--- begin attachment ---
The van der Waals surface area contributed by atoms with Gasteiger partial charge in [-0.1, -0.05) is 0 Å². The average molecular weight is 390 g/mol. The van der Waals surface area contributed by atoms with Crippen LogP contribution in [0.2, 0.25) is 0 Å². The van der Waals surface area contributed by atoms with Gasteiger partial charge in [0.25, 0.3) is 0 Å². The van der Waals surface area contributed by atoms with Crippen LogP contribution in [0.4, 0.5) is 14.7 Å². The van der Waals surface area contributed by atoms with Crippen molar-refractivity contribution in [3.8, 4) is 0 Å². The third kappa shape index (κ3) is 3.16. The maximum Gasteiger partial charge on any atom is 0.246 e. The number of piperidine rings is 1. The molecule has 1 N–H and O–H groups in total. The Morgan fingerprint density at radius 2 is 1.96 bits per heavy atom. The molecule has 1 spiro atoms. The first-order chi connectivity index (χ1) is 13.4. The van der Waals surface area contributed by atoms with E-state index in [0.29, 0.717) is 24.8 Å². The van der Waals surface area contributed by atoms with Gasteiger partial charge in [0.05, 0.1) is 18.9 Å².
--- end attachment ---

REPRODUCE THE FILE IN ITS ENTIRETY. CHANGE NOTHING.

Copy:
The van der Waals surface area contributed by atoms with Gasteiger partial charge in [-0.1, -0.05) is 0 Å². The average molecular weight is 390 g/mol. The van der Waals surface area contributed by atoms with Crippen LogP contribution in [0.2, 0.25) is 0 Å². The van der Waals surface area contributed by atoms with Gasteiger partial charge in [0.25, 0.3) is 0 Å². The van der Waals surface area contributed by atoms with Crippen LogP contribution in [0.4, 0.5) is 14.7 Å². The van der Waals surface area contributed by atoms with Crippen molar-refractivity contribution in [3.8, 4) is 0 Å². The third kappa shape index (κ3) is 3.16. The maximum Gasteiger partial charge on any atom is 0.246 e. The number of piperidine rings is 1. The molecule has 1 N–H and O–H groups in total. The Morgan fingerprint density at radius 2 is 1.96 bits per heavy atom. The molecule has 1 spiro atoms. The first-order chi connectivity index (χ1) is 13.4. The van der Waals surface area contributed by atoms with E-state index in [0.29, 0.717) is 24.8 Å². The van der Waals surface area contributed by atoms with Gasteiger partial charge in [0.05, 0.1) is 18.9 Å².